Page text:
A couple of years ago, Jensen & Bugge were invited to play at Nisswa-Stämman in Nisswa, Minnesota, one of the few Scandinavian music festivals in USA where the focus is totally on the music. Here, they discovered that there are certain circles with a strong interest in music from Denmark and the other Scandinavian countries. “Many Americans are very interested in this culture, many of them listen to the music and want to discuss it. We have played at festivals, clubs and venues and taught music and dance around the US. We have a knowledgeable audience there, and we hope to continue to explore new areas where we can find such audiences.”

“Many Americans are very interested in this culture, many of them listen to the music and want to discuss it.”

On a visit to Iowa, Mette and Kristian met the American accordionist Mr. Dwight Lamb, whose  grandfather was from Denmark. Subsequently they have learned old Danish tunes from him, and  toured with him in Denmark and USA.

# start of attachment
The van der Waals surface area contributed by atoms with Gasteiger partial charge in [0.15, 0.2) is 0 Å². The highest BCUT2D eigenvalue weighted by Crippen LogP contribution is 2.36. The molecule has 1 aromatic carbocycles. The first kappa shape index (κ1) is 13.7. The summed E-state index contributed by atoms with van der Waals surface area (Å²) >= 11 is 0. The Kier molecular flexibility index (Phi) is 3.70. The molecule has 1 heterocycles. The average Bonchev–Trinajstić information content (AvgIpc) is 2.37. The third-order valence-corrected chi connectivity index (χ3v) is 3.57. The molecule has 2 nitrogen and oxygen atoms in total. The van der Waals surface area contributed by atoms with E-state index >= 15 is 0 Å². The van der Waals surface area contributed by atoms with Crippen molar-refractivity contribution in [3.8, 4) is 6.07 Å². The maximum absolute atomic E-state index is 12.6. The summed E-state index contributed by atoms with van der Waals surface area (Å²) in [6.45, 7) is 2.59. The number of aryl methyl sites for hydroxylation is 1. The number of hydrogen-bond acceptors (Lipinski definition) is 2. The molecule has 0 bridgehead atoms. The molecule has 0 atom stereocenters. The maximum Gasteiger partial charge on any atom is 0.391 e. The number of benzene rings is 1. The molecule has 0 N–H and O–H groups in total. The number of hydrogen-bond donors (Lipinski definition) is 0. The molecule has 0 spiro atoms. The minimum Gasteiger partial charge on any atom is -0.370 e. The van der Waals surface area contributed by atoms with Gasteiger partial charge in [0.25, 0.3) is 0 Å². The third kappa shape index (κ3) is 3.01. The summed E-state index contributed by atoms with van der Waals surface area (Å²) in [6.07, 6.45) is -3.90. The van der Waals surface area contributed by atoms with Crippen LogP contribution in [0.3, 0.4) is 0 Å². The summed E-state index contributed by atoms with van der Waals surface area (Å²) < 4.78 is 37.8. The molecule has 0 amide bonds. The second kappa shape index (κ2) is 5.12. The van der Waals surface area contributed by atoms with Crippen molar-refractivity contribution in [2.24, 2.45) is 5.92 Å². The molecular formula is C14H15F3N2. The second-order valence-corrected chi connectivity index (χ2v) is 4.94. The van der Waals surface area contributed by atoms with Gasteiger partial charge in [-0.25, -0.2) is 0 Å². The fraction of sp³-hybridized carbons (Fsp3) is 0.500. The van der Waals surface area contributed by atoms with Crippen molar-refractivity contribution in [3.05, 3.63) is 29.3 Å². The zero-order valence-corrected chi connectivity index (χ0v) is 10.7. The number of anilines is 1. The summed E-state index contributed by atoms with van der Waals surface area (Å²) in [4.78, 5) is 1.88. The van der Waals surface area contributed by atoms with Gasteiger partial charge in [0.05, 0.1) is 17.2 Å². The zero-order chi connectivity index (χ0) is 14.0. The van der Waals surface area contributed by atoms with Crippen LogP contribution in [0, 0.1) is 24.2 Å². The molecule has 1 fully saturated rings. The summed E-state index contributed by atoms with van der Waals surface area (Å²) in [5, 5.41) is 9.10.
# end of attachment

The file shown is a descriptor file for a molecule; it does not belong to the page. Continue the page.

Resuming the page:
The two young folk musicians will soon be celebrating their tenth anniversary by releasing their anniversary album with guest musicians. This will be their debut album, in spite of the fact that they have played together for ten years now. This will be followed by another album featuring the duo with Dwight Lamb, the American accordionist. Jensen & Bugge have also planned extensive tours, both as a duo, with various guests, and with their specially formed jubilee band. Their travels will take them to venues and festivals in Denmark, Germany and USA, where they also will present workshops in Danish instrumental music and dance.

For the first decade, they stood at a bus-stop daily without daring to speak to each other. During the next decade, they became specialists in traditional Danish folk music, recognised as some of the finest traditional musicians on the Danish folk music scene, and in the decade to come, accordionist Mette Kathrine Jensen and violinist Kristian Bugge take to the road, to play their beloved traditional music for the world. Come and listen!

Translation  by Rod Sinclair

Links

Jensen & Bugge: www.jensen-bugge.dk

 

Go Danish Folk Music: www.gofolk.dk

Nisswa-Stämman: www.niswastamman.org

Danish Roots: www.danishroots.eu

The Academy of Music and Dramatic Arts Southern Denmark: www.dfm.dk